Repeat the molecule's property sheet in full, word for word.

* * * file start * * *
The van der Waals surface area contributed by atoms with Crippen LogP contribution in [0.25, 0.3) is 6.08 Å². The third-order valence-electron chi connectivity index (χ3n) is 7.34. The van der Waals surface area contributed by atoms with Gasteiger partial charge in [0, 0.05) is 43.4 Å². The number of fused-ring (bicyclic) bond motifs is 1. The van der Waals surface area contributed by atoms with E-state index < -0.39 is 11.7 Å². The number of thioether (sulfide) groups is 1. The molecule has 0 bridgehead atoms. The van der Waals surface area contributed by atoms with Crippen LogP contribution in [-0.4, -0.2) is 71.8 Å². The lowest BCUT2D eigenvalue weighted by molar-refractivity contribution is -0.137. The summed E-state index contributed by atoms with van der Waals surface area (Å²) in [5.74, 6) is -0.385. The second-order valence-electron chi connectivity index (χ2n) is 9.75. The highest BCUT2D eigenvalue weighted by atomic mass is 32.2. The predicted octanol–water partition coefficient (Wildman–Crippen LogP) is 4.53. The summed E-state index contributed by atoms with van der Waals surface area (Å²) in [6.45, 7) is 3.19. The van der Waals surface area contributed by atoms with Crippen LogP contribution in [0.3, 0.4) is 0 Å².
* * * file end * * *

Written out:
The van der Waals surface area contributed by atoms with Crippen LogP contribution in [0.25, 0.3) is 6.08 Å². The third-order valence-electron chi connectivity index (χ3n) is 7.34. The van der Waals surface area contributed by atoms with Gasteiger partial charge in [0, 0.05) is 43.4 Å². The number of fused-ring (bicyclic) bond motifs is 1. The van der Waals surface area contributed by atoms with E-state index < -0.39 is 11.7 Å². The number of thioether (sulfide) groups is 1. The molecule has 0 bridgehead atoms. The van der Waals surface area contributed by atoms with Crippen LogP contribution in [-0.4, -0.2) is 71.8 Å². The lowest BCUT2D eigenvalue weighted by molar-refractivity contribution is -0.137. The summed E-state index contributed by atoms with van der Waals surface area (Å²) in [5.74, 6) is -0.385. The second-order valence-electron chi connectivity index (χ2n) is 9.75. The highest BCUT2D eigenvalue weighted by atomic mass is 32.2. The predicted octanol–water partition coefficient (Wildman–Crippen LogP) is 4.53. The summed E-state index contributed by atoms with van der Waals surface area (Å²) in [6.45, 7) is 3.19. The van der Waals surface area contributed by atoms with Crippen LogP contribution in [0.3, 0.4) is 0 Å².